“. . . but made himself nothing, taking the very nature of a servant.” – Philippians 2:7
What makes us laugh at jokes and comedy is that they smack at the truth, do they not? They’re funny because we see in the mirror our own flaws and absurdities, and how silly we are. There is a novelty song you may recall performed by country singer Mac Davis back in the early 1980’s that goes like this: “Oh Lord it’s hard to be humble / When you’re perfect in every way / I can’t wait to look in the mirror / Cause I get better looking each day / To know me is to love me / I must be a heck of a man / Oh Lord it’s hard to be humble / But I’m doing the best that I can.”
The intention of the song, of course, is to make us laugh at ourselves. Yet, there is an element of truth in it, at least there is for me. In fact, I must confess that for most of my life, unlike the song lyrics, I’ve never even tried to be humble. For humility, as we’ve been taught to believe, is not what gets us employed in the best companies, gets us promoted, or brings in the top clients. Instead, we’re encouraged to spice up our résumés or create clever websites that boast of our skills, accomplishments and credentials. Humility, although a great virtue, just doesn’t sell very well in the marketplace. Or does it? But it’s hard.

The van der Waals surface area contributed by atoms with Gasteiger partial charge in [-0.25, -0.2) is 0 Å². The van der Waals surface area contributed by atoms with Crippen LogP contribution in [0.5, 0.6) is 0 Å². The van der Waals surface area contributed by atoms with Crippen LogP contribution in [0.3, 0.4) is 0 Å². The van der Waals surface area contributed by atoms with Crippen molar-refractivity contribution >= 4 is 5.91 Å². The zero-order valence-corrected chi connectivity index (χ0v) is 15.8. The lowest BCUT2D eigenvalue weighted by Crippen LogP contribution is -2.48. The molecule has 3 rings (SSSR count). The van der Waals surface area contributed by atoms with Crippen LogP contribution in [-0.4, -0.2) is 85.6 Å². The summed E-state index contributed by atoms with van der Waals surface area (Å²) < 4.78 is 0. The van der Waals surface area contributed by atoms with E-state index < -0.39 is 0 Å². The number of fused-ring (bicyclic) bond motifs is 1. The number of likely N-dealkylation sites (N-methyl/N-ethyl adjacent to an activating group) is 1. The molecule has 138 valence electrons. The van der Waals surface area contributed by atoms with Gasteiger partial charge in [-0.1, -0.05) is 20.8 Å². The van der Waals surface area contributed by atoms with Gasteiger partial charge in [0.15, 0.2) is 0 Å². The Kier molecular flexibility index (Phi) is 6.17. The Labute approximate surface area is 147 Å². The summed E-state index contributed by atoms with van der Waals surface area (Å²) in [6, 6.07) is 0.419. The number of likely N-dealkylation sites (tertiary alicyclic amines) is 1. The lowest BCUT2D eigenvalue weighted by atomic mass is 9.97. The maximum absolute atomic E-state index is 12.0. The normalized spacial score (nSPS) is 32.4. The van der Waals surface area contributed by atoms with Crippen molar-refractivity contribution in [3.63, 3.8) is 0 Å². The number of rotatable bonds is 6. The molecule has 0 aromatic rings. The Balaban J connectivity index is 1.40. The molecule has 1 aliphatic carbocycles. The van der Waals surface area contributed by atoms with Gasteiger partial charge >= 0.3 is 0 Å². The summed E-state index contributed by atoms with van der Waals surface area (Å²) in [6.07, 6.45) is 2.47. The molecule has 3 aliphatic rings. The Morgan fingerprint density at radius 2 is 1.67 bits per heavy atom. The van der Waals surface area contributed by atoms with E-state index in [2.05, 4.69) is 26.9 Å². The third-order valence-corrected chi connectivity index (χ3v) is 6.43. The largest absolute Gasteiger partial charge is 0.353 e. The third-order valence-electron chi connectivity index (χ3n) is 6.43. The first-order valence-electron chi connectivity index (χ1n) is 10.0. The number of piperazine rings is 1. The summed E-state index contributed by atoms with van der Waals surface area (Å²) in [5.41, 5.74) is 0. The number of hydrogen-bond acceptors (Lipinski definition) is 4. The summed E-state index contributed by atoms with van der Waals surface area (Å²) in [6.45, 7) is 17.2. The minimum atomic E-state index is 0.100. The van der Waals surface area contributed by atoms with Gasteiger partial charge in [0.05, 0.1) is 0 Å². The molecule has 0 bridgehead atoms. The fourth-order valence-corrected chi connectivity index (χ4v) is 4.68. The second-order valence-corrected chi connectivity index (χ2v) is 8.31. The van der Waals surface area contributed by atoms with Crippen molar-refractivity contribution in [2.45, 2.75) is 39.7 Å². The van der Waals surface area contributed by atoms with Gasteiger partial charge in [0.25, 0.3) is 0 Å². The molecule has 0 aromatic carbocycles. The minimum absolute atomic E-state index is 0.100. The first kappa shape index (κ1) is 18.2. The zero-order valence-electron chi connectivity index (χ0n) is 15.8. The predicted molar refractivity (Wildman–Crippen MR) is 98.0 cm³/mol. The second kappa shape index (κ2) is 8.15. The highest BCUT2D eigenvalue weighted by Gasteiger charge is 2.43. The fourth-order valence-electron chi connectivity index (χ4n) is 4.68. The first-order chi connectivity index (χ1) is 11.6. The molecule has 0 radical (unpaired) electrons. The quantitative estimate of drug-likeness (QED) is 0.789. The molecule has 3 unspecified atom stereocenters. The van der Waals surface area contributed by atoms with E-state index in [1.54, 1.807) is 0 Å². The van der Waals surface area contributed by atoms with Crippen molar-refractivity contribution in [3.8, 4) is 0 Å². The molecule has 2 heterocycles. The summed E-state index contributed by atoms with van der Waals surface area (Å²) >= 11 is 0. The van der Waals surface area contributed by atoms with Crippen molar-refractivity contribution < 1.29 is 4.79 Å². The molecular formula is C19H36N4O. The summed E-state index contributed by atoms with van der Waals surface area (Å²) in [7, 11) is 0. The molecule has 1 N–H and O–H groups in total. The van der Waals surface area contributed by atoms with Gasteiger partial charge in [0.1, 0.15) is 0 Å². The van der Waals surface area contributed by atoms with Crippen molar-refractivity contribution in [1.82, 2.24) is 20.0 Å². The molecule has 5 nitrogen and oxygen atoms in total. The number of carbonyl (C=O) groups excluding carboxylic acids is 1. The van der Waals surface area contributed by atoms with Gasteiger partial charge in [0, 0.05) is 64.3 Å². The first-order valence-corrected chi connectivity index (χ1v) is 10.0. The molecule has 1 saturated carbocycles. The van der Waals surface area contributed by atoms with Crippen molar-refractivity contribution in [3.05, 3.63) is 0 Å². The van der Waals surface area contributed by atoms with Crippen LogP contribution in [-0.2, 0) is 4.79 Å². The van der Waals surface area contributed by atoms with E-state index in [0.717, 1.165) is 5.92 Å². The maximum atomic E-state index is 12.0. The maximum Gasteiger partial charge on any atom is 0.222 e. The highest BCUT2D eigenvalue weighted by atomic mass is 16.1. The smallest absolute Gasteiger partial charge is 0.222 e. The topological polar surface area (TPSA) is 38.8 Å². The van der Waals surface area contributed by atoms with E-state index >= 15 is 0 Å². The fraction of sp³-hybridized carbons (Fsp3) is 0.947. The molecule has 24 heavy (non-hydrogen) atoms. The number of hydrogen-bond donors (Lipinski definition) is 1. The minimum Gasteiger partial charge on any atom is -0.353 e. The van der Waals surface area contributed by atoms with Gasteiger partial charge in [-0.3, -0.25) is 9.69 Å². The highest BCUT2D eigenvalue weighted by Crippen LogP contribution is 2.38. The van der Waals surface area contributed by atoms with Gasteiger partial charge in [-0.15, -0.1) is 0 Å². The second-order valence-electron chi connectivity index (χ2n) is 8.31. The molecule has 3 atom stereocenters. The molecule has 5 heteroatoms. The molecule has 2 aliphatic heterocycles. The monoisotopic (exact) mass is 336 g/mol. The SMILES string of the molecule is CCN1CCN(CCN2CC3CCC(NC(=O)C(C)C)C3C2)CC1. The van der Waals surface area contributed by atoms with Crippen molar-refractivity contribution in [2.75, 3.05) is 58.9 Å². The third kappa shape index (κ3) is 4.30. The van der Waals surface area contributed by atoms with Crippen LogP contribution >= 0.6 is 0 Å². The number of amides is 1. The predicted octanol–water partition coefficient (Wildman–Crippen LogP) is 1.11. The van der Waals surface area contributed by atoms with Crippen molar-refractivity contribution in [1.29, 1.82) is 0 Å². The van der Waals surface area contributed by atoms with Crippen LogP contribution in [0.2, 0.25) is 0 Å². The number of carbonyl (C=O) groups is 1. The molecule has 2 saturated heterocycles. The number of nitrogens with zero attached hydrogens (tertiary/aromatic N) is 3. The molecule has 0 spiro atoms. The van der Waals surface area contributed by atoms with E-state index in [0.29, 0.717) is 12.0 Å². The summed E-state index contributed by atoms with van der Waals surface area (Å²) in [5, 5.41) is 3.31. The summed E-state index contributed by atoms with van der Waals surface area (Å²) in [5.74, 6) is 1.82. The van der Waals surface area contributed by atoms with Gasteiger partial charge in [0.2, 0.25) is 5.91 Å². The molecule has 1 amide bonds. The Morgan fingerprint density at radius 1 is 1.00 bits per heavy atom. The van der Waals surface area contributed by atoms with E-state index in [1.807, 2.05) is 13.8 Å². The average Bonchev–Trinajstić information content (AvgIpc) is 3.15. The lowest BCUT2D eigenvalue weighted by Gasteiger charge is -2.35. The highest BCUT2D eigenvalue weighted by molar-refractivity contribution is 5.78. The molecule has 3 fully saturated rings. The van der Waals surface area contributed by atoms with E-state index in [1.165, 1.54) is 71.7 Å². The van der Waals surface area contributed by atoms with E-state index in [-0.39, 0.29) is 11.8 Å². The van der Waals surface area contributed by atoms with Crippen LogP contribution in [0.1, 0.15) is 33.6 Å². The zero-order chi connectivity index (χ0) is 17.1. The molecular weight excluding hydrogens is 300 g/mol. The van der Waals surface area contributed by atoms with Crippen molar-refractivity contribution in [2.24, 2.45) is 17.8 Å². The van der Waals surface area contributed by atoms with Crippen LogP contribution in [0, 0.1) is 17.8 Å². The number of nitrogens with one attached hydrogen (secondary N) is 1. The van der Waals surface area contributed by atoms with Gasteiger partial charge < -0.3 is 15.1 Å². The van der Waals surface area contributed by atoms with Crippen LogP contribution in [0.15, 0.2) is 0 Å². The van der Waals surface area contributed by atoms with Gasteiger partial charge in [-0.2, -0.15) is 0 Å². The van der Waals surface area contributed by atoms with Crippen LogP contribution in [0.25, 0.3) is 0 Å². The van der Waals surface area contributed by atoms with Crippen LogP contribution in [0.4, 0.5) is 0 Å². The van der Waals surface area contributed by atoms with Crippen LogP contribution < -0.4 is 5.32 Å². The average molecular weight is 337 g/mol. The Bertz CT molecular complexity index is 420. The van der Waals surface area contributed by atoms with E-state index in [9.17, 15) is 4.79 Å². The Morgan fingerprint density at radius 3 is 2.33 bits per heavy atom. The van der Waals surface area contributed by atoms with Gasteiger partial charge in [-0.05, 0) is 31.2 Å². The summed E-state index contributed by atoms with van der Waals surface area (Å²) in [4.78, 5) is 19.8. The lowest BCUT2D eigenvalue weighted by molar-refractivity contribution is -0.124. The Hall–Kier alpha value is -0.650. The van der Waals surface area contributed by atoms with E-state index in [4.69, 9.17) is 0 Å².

Consider the story about George Washington, who at the conclusion of the American Revolution, many leaders supported to become monarch of the newly formed nation. What would he do with such power within his grasp? Would Washington yield to its temptation, or stick to his ideals of freedom and liberty? But England’s King George III, though himself a monarch, was nevertheless convinced that if Washington resisted the power-pull he would be “the greatest man in the world.” We, of course, know the rest of the story. Wonder where we would be today if he had chosen power over humility?
The greatest story, though, occurred two thousand years ago when the Creator of the Universe visited our planet in human form, “but made himself nothing, taking the very nature of a servant.” Yet, in complete humility and with no fancy résumé, He changed the world forever and ever. So, what does it tell us when the father of our country and the King of the Universe chose humility over power or pride? Did not Jesus offer the perfect example of how we should live? But, oh Lord it’s hard to be humble. Isn’t it?